Those who are not religious or no longer practice a faith should be sure to include “no religion” on next month’s Ireland census form, the Irish Humanist Association urged. Jillian Brennan of HAI says it is important that the category of “no religion” should emerge clearly from the census statistics, to ensure “a more inclusive future for all Irish citizens”.
irm atheists, like my colleague here on these pages, Ian O’Doherty, should have no problem ticking the “no religion” box. Atheists are absolutely certain of their beliefs, so it’s all simple. People of faith will depend on whatever they specifically adhere to, whether Christian – Catholic, Anglican, or Non-religious – Islam, Judaism or Buddhism. But perhaps many people don’t see it as a black and white question.
Individuals may not be believers in the orthodox sense of the word, but they may have their own form of spirituality. Many agnostics humbly say, “I don’t know.” An agnosticism runs through the work of one of our greatest writers, John McGahern, yet he has a reverence for the “sacred thing,” which often touches him. active in his hometown, in Co Leitrim, and he chose to have a Catholic Funeral, thankfully, late, close to his mother’s faith.
There were certainly dead Christians and Catholics ordering food. Ambiguity and uncertainty about whether we stand between beliefs, suspicions, and even atheism often pervades great philosophers. Schopenhauer calls himself a “mystic atheist” – the physical world is not enough. According to philosopher John Grey, Spinoza was an “accepting atheist”.
Writer Nuala O’Faolain seems to be in similar territory. When she learned her cancer diagnosis was fatal, she gave an unforgettable interview with Marian Finucane on RTÉ radio. Nuala is stunned to think that she is approaching death – like all of us – and tells Marian that she does not believe in an afterlife. Then Marian asked her if she believed in God. Ah, now, Nuala says: that’s another question, she left it off.
Likewise, I have met many people who cannot accept the principles of faith, but are conscious of the spiritual dimension of life. Many thinkers have a deep respect for inspirational religious thinkers throughout history, from Saint Augustine to John Henry Newman, from Mother Julian of Norwich to Soren Kierkegaard.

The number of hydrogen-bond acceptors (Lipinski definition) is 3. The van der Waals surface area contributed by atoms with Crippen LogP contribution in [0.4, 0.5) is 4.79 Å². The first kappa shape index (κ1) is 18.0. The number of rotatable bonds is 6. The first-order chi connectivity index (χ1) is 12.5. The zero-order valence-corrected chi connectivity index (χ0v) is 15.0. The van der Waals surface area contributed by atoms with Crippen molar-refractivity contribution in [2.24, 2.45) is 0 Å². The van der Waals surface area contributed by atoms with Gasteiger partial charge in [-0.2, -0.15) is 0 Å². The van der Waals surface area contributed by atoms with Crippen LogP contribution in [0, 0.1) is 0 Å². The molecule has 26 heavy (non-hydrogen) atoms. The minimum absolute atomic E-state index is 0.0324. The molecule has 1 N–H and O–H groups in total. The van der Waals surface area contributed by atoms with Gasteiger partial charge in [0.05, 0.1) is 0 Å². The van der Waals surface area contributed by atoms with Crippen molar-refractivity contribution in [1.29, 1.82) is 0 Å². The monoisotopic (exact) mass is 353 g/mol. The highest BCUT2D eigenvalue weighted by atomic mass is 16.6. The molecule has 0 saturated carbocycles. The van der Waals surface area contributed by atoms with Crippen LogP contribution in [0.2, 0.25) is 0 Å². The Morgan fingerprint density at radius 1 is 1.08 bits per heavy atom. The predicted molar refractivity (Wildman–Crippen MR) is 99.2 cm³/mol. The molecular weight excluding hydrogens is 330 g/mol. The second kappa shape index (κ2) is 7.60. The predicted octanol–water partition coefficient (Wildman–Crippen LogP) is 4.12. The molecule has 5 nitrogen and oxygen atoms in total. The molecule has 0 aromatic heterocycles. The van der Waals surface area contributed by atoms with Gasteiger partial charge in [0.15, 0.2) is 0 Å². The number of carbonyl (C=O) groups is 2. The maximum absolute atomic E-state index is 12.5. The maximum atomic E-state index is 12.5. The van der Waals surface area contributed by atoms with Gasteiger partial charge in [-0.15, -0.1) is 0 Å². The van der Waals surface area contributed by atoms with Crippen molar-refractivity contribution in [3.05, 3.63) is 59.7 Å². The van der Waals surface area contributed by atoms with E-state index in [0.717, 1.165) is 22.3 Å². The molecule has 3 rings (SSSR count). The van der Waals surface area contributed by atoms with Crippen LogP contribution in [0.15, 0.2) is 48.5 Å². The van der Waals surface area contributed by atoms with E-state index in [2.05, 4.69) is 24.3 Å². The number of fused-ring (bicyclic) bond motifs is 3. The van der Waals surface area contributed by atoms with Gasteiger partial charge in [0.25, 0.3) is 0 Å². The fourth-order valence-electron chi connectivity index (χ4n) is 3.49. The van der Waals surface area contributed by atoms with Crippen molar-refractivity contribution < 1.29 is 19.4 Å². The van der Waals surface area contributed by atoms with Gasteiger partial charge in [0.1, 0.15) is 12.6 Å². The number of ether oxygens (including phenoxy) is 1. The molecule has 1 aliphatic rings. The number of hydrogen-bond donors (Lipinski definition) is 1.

Religion, John Gray says in Seven Types of Atheism, is natural for men and women: atheism is itself based on religious thinking and is “the continuum of monotheism”. Humanism arose from the Italian Renaissance in the 13th century, rediscovering the virtues of the classical world in the context of Christian society. That classical world, too, had a sense of the divine, and the greatest secular thinker Marcus Aurelius believed in the soul.
It would be unkind to assert that humanism is parasitic on religious ideas, but it is certainly indebted to the culture that Christianity has produced. In the Irish context, it is impossible to shape any sense of cultural development without a perspective of faith: as scholar Kevin Whelan has pointed out, the entire Irish landscape contains 1,500 years of faith.
To be sure, secularism has expanded in Ireland over the past 25 years – as it has throughout Europe. The census results reflect that trend, with the number of non-believers doubling between 2011 and 2016 – 10 per cent of Irish people were in the “no religion” category at the census. most recent population. This number will likely rise again in the 2022 census – it’s up to each individual to fill out the census form.
But the Irish Humanist Association seems to want to increase numbers in the “non-religious” category primarily for social policy reasons – so that secularism can be better reflected in the “state supply of health, child education and social care” and “Resource and Funding Allocation”. But isn’t this a bit manipulative?
To be sure, mentioning the “religion” section of the census should be an honest response to each person rather than eyeing the political aspects of social policy and subsequent funding.
There is one helpful religious practice everyone can adopt when pondering how to fill out a census form: “check your conscience”. Think hard about the problem and then proceed to address the question honestly. If “no religion” is the honest answer, then write that. If you are a person of faith, answer exactly that. But if you’re not a non-binary in the field and find yourself on a spectrum somewhere between belief, doubt, and seeking, answer as honestly as you can. Indeed, write “Jedi” if you like!
People have complained enough about being controlled by the Catholic Church: so don’t be fooled by the secularists whose sermons sometimes sound suspiciously like preaching. !
https://www.independent.ie/opinion/comment/catholic-anglican-jedi-or-no-faith-why-you-should-complete-the-census-form-according-to-your-own-conscience-41400810.html Catholic, Anglican, Jedi or No Faith…why you should fill out the census form according to your conscience